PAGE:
Beyond Meat (BYND) is pushing aggressively higher.
All after Bernstein analyst Alexia Howard raise her rating on BYND to an outperform rating, with a price target of $130. “Consumer demand for meat alternatives overall have held up well on a two-year basis, and Beyond Meat itself is telling investors to expect a recovery in organic growth in the second quarter, despite difficult year-over-year comparisons. Its restaurant sales should get a boost from people returning to dining out,” as noted by Barron’s.
Analysts over at CFRA also upgraded BYND to an Outperform rating. What we also have to consider is that millions of people are turning to plant-based diets.
Virgin Galactic Holdings (SPCE) is still blasting off after a successful test launch on Saturday.
Helping, Canaccord analyst Ken Herbert just launched coverage of the SPCE stock with a Buy rating, and a $35 price target. According to Barron’s, Herbert calls Virgin Galactic “a leader in the emerging space-tourism market,” adding that after the recent delays, flight activity should pick up culminating with commencement of commercial space service. “As tourist flights gain traction, we believe the stock should benefit from multiple potential catalysts.”
Dick’s Sporting Goods (DKS) knocked earnings out of the park, and raised guidance.
In fact, the sporting goods retailer said net sales for the first quarter of 2021 increased 119% year over year. Also, thanks to stronger sales and better gross margins, DKS saw diluted EPS of $3.41 and non-GAAP EPS per diluted share of $3.79. A year earlier, DKS saw a net loss per share of $1.71. The company also raised its full year EPS guidance to a range of $7.05 to $7.68. It also raised its full year 2021 non-GAAP earnings per diluted share guidance to $8.00 to 8.70.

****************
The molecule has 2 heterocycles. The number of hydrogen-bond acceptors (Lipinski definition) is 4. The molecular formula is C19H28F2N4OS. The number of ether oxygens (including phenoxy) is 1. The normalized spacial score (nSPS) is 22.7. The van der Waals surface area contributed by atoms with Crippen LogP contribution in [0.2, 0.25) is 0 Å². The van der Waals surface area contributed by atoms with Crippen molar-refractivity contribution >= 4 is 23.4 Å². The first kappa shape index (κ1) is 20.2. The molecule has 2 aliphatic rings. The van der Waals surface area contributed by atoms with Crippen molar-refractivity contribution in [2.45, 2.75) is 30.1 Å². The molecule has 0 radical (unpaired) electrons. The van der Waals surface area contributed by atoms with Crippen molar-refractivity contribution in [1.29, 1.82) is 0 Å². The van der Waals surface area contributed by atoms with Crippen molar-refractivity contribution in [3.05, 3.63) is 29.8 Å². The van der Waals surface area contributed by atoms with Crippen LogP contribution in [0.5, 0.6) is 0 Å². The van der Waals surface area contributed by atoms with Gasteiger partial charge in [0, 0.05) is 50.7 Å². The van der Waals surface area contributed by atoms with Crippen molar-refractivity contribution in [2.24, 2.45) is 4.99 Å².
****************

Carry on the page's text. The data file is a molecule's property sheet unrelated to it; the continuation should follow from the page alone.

Nio (NIO) is back in the headlines. All after the electric vehicle company announced a deal to double its production to 20,000 per month. Under a new deal with Jianghuai Automobile Group (JAC), the JAC factory will continue to build Nio autos for another three years. It also agreed to increase the manufacturing capacity of the factory to 240,000 NIO vehicles a year.
Nordstrom (JWN) pulled back on disappointing earnings.
The retailer lost $166 million, or $1.05 a share, as compared to a year-earlier loss of $3.33. The company says about 41 cents of the loss was because of debt-refinancing charges. Revenue was up 44% to $3.01 billion. Analysts were looking for EPS of 57 cents on $2.9 billion sales.
At the time of this writing, Ian Cooper did not hold a position in any of the mentioned stocks.